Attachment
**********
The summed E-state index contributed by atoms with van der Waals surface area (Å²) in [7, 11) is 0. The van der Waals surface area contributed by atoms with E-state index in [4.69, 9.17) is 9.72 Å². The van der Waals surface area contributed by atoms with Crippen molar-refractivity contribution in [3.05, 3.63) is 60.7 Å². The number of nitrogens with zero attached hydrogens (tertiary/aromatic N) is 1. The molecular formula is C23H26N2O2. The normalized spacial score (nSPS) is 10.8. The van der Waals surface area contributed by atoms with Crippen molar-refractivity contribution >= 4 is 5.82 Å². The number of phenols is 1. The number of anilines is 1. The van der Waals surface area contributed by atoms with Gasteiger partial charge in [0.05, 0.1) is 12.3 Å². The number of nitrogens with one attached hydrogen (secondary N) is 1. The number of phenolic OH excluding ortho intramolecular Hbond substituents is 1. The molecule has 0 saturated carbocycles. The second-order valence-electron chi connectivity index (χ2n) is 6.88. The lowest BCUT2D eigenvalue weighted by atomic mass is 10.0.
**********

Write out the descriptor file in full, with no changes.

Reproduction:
The summed E-state index contributed by atoms with van der Waals surface area (Å²) in [7, 11) is 0. The van der Waals surface area contributed by atoms with E-state index in [4.69, 9.17) is 9.72 Å². The van der Waals surface area contributed by atoms with Crippen molar-refractivity contribution in [3.05, 3.63) is 60.7 Å². The number of nitrogens with zero attached hydrogens (tertiary/aromatic N) is 1. The molecular formula is C23H26N2O2. The normalized spacial score (nSPS) is 10.8. The van der Waals surface area contributed by atoms with Crippen molar-refractivity contribution >= 4 is 5.82 Å². The number of phenols is 1. The number of anilines is 1. The van der Waals surface area contributed by atoms with Gasteiger partial charge in [0.05, 0.1) is 12.3 Å². The number of nitrogens with one attached hydrogen (secondary N) is 1. The number of phenolic OH excluding ortho intramolecular Hbond substituents is 1. The molecule has 0 saturated carbocycles. The second-order valence-electron chi connectivity index (χ2n) is 6.88. The lowest BCUT2D eigenvalue weighted by atomic mass is 10.0.